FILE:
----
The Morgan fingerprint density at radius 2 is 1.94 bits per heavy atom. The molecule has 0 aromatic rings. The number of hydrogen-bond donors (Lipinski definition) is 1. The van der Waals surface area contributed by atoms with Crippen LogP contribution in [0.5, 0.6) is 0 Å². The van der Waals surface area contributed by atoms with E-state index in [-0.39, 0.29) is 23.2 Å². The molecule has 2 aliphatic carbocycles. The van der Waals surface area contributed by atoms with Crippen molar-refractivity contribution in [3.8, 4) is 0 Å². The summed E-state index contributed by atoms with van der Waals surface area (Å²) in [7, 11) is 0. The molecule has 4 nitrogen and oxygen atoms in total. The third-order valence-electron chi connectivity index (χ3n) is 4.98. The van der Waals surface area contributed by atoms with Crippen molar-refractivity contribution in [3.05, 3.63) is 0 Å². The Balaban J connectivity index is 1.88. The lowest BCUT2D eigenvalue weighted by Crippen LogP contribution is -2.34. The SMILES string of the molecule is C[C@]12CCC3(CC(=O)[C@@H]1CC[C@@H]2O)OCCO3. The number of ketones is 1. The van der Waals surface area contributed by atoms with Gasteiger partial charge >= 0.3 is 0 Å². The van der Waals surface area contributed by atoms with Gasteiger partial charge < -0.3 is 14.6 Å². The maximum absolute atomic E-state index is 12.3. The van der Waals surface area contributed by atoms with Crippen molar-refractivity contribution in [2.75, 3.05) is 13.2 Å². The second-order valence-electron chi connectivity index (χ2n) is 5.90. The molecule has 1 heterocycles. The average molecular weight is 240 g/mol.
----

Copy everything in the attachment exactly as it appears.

The Morgan fingerprint density at radius 2 is 1.94 bits per heavy atom. The molecule has 0 aromatic rings. The number of hydrogen-bond donors (Lipinski definition) is 1. The van der Waals surface area contributed by atoms with Crippen LogP contribution in [0.5, 0.6) is 0 Å². The van der Waals surface area contributed by atoms with E-state index in [-0.39, 0.29) is 23.2 Å². The molecule has 2 aliphatic carbocycles. The van der Waals surface area contributed by atoms with Crippen molar-refractivity contribution in [3.8, 4) is 0 Å². The summed E-state index contributed by atoms with van der Waals surface area (Å²) in [7, 11) is 0. The molecule has 4 nitrogen and oxygen atoms in total. The third-order valence-electron chi connectivity index (χ3n) is 4.98. The van der Waals surface area contributed by atoms with Crippen molar-refractivity contribution in [3.05, 3.63) is 0 Å². The Balaban J connectivity index is 1.88. The lowest BCUT2D eigenvalue weighted by Crippen LogP contribution is -2.34. The SMILES string of the molecule is C[C@]12CCC3(CC(=O)[C@@H]1CC[C@@H]2O)OCCO3. The number of ketones is 1. The van der Waals surface area contributed by atoms with Gasteiger partial charge >= 0.3 is 0 Å². The van der Waals surface area contributed by atoms with Gasteiger partial charge < -0.3 is 14.6 Å². The maximum absolute atomic E-state index is 12.3. The van der Waals surface area contributed by atoms with Crippen molar-refractivity contribution in [2.75, 3.05) is 13.2 Å². The second-order valence-electron chi connectivity index (χ2n) is 5.90. The molecule has 1 heterocycles. The average molecular weight is 240 g/mol.